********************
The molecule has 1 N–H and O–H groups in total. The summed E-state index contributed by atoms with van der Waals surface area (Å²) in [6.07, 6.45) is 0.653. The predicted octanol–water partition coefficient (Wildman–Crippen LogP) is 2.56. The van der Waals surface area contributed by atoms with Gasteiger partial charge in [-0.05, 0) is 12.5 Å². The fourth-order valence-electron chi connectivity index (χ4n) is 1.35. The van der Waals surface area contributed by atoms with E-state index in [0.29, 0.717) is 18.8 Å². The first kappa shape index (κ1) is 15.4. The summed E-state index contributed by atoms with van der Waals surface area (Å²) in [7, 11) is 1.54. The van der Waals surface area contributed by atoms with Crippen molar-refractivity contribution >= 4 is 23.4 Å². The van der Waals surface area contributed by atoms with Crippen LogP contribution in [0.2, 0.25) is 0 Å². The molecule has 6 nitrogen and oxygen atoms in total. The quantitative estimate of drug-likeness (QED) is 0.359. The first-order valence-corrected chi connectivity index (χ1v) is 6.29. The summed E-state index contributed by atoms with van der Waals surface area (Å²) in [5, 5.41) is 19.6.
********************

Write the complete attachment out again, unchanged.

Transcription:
The molecule has 1 N–H and O–H groups in total. The summed E-state index contributed by atoms with van der Waals surface area (Å²) in [6.07, 6.45) is 0.653. The predicted octanol–water partition coefficient (Wildman–Crippen LogP) is 2.56. The van der Waals surface area contributed by atoms with Gasteiger partial charge in [-0.05, 0) is 12.5 Å². The fourth-order valence-electron chi connectivity index (χ4n) is 1.35. The van der Waals surface area contributed by atoms with E-state index in [0.29, 0.717) is 18.8 Å². The first kappa shape index (κ1) is 15.4. The summed E-state index contributed by atoms with van der Waals surface area (Å²) in [7, 11) is 1.54. The van der Waals surface area contributed by atoms with Crippen molar-refractivity contribution >= 4 is 23.4 Å². The van der Waals surface area contributed by atoms with Crippen LogP contribution in [0.2, 0.25) is 0 Å². The molecule has 6 nitrogen and oxygen atoms in total. The quantitative estimate of drug-likeness (QED) is 0.359. The first-order valence-corrected chi connectivity index (χ1v) is 6.29. The summed E-state index contributed by atoms with van der Waals surface area (Å²) in [5, 5.41) is 19.6.